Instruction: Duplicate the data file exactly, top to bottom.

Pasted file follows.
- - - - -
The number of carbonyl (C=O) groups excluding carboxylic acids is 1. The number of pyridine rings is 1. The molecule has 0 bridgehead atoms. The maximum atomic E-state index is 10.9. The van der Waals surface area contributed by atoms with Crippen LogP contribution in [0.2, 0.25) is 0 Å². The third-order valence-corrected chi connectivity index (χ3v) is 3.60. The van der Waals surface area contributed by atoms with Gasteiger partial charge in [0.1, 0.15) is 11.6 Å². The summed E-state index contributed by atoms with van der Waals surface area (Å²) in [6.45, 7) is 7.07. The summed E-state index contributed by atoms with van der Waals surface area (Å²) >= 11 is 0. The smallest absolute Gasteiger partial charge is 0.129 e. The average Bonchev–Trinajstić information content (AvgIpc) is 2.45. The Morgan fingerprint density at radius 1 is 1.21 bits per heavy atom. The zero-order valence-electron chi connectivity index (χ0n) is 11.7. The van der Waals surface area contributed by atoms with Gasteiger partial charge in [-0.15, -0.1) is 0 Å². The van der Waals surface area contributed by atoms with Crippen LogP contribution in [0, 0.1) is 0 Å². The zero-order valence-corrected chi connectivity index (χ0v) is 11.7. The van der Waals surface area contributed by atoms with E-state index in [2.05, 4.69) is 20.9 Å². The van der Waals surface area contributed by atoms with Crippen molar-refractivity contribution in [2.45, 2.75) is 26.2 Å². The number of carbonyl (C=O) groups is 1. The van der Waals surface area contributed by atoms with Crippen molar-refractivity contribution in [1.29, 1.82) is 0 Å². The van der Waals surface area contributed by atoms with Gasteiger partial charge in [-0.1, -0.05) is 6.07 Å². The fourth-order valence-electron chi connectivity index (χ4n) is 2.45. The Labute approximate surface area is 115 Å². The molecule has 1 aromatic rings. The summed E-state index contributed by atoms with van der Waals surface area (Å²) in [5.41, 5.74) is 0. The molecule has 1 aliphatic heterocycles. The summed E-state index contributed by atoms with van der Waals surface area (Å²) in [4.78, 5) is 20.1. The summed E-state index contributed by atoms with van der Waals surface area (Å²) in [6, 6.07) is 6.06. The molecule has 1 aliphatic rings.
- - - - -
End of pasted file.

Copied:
The number of carbonyl (C=O) groups excluding carboxylic acids is 1. The number of pyridine rings is 1. The molecule has 0 bridgehead atoms. The maximum atomic E-state index is 10.9. The van der Waals surface area contributed by atoms with Crippen LogP contribution in [0.2, 0.25) is 0 Å². The third-order valence-corrected chi connectivity index (χ3v) is 3.60. The van der Waals surface area contributed by atoms with Gasteiger partial charge in [0.1, 0.15) is 11.6 Å². The summed E-state index contributed by atoms with van der Waals surface area (Å²) in [6.45, 7) is 7.07. The summed E-state index contributed by atoms with van der Waals surface area (Å²) >= 11 is 0. The smallest absolute Gasteiger partial charge is 0.129 e. The average Bonchev–Trinajstić information content (AvgIpc) is 2.45. The Morgan fingerprint density at radius 1 is 1.21 bits per heavy atom. The zero-order valence-electron chi connectivity index (χ0n) is 11.7. The van der Waals surface area contributed by atoms with Gasteiger partial charge in [-0.15, -0.1) is 0 Å². The van der Waals surface area contributed by atoms with Crippen LogP contribution in [0, 0.1) is 0 Å². The zero-order valence-corrected chi connectivity index (χ0v) is 11.7. The van der Waals surface area contributed by atoms with E-state index in [2.05, 4.69) is 20.9 Å². The van der Waals surface area contributed by atoms with Crippen molar-refractivity contribution in [2.45, 2.75) is 26.2 Å². The number of carbonyl (C=O) groups is 1. The van der Waals surface area contributed by atoms with Crippen molar-refractivity contribution in [1.29, 1.82) is 0 Å². The van der Waals surface area contributed by atoms with Gasteiger partial charge in [-0.1, -0.05) is 6.07 Å². The fourth-order valence-electron chi connectivity index (χ4n) is 2.45. The Labute approximate surface area is 115 Å². The molecule has 1 aromatic rings. The summed E-state index contributed by atoms with van der Waals surface area (Å²) in [5.41, 5.74) is 0. The molecule has 1 aliphatic heterocycles. The summed E-state index contributed by atoms with van der Waals surface area (Å²) in [4.78, 5) is 20.1. The summed E-state index contributed by atoms with van der Waals surface area (Å²) in [6, 6.07) is 6.06. The molecule has 1 aliphatic rings.